Comedian Jay Foreman takes a look at the surprisingly recent history of Tower Bridge in a spanning installment of his “Unfinished London” series.
Last time we talked about London Bridge. But this time, let’s talk about…Tower Bridge. In the 19th century, London became the biggest city on the planet. Its population skyrocketed from 1 million in 1800 to 5 million in 1890. To accommodate the growth on both sides of the river Thames, the number of bridges shot up too from 3 to 14.
Foreman goes on to explain that before Tower Bridge was built, several pioneering developers attempted to build a tunnel under the River Thames. While they were able to cut through the slog underneath the river, the tunnels were eventually turned into subways.
As the famous saying goes, when you can’t build a bridge, build a tunnel, stupid.
The city of London eventually put out a call to the public to design a bridge to address road and water traffic. Architect Sir Horace Jones was put in charge of the contest and eventually chose his own design as the winner. Construction began after Parliament passed The Tower Bridge Act in 1885. While the contest in itself was suspect, Jones’ Tower Bridge perfectly matched both the needs of traffic while acknowledging the history of the neighborhood.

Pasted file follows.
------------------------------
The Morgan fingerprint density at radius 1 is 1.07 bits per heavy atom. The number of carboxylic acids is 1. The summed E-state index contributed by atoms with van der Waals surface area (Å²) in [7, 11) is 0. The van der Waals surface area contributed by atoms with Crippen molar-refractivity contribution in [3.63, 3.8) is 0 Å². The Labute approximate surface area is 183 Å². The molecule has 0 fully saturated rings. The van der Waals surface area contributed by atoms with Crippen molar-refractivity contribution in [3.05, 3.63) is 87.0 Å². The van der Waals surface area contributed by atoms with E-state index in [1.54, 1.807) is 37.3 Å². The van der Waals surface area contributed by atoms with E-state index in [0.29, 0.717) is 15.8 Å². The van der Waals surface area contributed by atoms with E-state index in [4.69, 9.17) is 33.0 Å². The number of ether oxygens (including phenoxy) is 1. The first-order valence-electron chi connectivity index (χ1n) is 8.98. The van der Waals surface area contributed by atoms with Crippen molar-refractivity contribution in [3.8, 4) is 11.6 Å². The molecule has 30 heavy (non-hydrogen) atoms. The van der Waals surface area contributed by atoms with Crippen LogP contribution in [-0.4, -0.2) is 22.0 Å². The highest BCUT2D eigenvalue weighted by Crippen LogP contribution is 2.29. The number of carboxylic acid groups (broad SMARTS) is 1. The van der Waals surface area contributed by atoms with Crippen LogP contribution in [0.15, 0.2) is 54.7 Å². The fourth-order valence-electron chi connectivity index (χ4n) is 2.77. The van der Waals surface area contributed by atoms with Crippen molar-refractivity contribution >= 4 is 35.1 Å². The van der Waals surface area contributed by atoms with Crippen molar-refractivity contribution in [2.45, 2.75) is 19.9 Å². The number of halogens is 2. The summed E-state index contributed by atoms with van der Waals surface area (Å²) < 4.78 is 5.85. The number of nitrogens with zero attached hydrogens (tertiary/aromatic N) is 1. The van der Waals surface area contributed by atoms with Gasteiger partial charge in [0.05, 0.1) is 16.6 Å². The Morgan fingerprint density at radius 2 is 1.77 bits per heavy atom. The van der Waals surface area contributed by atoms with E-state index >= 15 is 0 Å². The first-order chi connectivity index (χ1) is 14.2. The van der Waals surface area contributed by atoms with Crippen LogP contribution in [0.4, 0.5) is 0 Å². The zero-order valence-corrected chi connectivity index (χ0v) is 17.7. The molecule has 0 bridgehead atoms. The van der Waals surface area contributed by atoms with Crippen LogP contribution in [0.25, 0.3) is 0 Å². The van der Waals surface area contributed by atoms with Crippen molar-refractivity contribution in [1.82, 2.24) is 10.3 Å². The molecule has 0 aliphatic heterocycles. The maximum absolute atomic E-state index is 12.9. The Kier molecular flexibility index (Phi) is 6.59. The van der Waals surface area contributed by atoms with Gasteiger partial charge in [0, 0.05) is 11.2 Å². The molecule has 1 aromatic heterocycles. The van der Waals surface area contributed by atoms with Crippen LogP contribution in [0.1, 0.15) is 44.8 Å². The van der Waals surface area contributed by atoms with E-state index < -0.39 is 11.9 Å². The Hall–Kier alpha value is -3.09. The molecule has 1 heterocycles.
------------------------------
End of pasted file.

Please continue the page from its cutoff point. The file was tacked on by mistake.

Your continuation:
Despite its ultra modern engineering, the new bridge was designed to look a thousand years older than it really was so that it would forever fit in sensitively with the surrounding architecture. Matching the Gothic style of its next door neighbour the Tower of London which is how the bridge got its name, Tower Bridge. Tower Bridge opened in 1894 and the public fell in love with it immediately.